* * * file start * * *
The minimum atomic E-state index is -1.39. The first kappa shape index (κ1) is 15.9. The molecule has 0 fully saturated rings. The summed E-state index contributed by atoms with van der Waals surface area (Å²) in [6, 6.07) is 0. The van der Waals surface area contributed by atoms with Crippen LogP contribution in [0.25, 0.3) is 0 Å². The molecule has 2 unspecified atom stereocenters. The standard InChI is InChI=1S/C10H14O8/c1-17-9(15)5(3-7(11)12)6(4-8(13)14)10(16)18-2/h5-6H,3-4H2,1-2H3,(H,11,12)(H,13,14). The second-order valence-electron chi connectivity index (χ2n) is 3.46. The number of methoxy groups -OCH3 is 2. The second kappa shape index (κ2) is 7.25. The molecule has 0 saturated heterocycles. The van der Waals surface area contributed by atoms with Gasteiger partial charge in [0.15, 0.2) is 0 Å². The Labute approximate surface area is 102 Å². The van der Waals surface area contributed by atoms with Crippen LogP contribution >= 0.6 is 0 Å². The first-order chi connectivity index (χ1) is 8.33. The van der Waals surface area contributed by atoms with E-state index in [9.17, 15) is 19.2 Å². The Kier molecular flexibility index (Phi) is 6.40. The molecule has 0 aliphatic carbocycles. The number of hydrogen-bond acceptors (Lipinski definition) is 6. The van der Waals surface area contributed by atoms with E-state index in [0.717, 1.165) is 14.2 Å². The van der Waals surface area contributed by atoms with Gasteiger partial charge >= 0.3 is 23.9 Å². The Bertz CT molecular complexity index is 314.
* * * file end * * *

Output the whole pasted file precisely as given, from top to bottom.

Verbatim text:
The minimum atomic E-state index is -1.39. The first kappa shape index (κ1) is 15.9. The molecule has 0 fully saturated rings. The summed E-state index contributed by atoms with van der Waals surface area (Å²) in [6, 6.07) is 0. The van der Waals surface area contributed by atoms with Crippen LogP contribution in [0.25, 0.3) is 0 Å². The molecule has 2 unspecified atom stereocenters. The standard InChI is InChI=1S/C10H14O8/c1-17-9(15)5(3-7(11)12)6(4-8(13)14)10(16)18-2/h5-6H,3-4H2,1-2H3,(H,11,12)(H,13,14). The second-order valence-electron chi connectivity index (χ2n) is 3.46. The number of methoxy groups -OCH3 is 2. The second kappa shape index (κ2) is 7.25. The molecule has 0 saturated heterocycles. The van der Waals surface area contributed by atoms with Gasteiger partial charge in [0.15, 0.2) is 0 Å². The Labute approximate surface area is 102 Å². The van der Waals surface area contributed by atoms with Crippen LogP contribution >= 0.6 is 0 Å². The first-order chi connectivity index (χ1) is 8.33. The van der Waals surface area contributed by atoms with E-state index in [9.17, 15) is 19.2 Å². The Kier molecular flexibility index (Phi) is 6.40. The molecule has 0 aliphatic carbocycles. The number of hydrogen-bond acceptors (Lipinski definition) is 6. The van der Waals surface area contributed by atoms with E-state index in [0.717, 1.165) is 14.2 Å². The van der Waals surface area contributed by atoms with Gasteiger partial charge >= 0.3 is 23.9 Å². The Bertz CT molecular complexity index is 314.